Plug ins add extra functionality to your website and there isn’t a time that any serious WordPress user doesn’t use them. It’s not that WordPress itself is deficient, but every website/blog has different aims and needs, so the basic WordPress site really only cover the, ugh, basics.
With the use of plug-ins you can make your website do what you want it to do. So, if at any time you think – how can I get that to work? Go to the Plug Ins menu on the left of the WP dashboard and click add new. From there you can search for the plug in that does what you want.
Many if not most plug-ins are free but offer a lite version without charge with the chance to purchase the premium version later.
So, what are examples of a Plug In?
One of my favourite plug ins is called Page Links To. It’s completely free and adds a little bit of your code to your site that allows you link any page or post to any other url.
I used to use it to create menus that would direct straight to affiliate offers but WordPress has now included custom menus as part of it’s standard fare (a good move) but the Plug In is still useful.
Here’s an example from one of my sites. The home page here has a post appearing at the top of the home page promoting a free holiday giveaway.
I want the people who click on the “click here: button (or anywhere else on the image) to go straight to my sign up page – not to a post that then directs them to the sign up page.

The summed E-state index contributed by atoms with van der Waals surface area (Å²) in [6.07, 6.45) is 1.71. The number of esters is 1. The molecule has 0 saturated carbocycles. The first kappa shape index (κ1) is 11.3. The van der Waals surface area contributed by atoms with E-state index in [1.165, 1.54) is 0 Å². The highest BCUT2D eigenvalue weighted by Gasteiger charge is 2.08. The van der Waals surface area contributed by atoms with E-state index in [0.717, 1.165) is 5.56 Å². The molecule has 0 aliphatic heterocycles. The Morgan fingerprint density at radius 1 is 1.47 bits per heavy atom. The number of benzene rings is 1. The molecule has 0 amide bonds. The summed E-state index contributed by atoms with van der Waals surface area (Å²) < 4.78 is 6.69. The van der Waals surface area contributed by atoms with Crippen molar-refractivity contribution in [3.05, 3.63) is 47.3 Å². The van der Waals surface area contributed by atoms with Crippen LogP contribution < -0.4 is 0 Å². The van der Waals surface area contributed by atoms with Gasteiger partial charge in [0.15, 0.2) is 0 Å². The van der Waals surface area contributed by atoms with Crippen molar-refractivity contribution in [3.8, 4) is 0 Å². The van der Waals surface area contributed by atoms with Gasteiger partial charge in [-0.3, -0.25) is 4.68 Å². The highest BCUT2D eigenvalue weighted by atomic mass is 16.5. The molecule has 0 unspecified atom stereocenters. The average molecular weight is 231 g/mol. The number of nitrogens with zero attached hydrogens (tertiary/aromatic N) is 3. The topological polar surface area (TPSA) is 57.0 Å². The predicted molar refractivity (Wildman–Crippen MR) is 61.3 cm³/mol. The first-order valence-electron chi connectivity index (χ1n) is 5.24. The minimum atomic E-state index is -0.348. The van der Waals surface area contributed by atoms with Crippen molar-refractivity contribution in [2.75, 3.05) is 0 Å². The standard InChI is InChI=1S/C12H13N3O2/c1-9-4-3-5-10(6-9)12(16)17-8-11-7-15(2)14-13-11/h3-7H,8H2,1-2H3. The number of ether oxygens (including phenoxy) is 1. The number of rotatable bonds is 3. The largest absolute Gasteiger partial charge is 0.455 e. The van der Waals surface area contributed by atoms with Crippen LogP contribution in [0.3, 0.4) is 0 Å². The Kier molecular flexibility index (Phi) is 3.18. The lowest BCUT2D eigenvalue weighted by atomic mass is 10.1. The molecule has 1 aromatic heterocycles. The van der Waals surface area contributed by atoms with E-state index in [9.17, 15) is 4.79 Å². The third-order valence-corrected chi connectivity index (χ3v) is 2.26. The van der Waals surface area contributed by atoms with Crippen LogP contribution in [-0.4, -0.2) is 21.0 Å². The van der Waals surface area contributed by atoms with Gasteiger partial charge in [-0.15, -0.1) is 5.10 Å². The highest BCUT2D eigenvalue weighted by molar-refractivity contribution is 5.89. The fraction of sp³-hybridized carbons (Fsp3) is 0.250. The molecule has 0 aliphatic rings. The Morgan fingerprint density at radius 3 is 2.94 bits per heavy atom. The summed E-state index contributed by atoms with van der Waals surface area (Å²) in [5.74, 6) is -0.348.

Page Links To gives me the option to add any url as a redirect and appears at the bottom of any page or post as an option.
Choosing a Plug In
There are often many different Plug ins that provide similar functionalities and it can be hard to work out which ones to use and which to pass by.
You can get a feel by the ratings and the comments.
Is the Plug In supported? ie if something doesn’t work or you need help will someone answer your ticket? Are there any complaints from other users? How many others have downloaded the plug in? (if lots of people have, then that is a vote of confidence).
Installing a Plug In
Once you’ve decided that you want a particular plug in, click the “Install Now” button.
You will then be presented with a button to activate the plug in. The plug in will be accessible from the “Plug In” menu and may also appear somewhere else on your dashboard, depending on its functions.
If you do install a plug in and find that it’s not very useful, or doesn’t work how you think it should, then you can easily de-activate it.
If you think you’re never going to use it, then it’s better practice to delete it (rather than just de-activate) as too many plugins on your site has the potential to slow your site down or conflict with another plug in.
Having met WordPress Plug in developers in person at a conference in Las Vegas in 2014, my attitude towards free Plug Ins has changed.
Previously I was highly critical of free Plug In providers who didn’t answer support questions quickly.
I’ve now changed my attitude.
While some Plug Ins provide great support for their free versions this shouldn’t be expected. If you expect great customer service, immediate email responses and resolutions, then you should pay for the Plug In. The developers are trying to make a living by designing these and should be supported.
Please see our post about the top seven plug ins we like.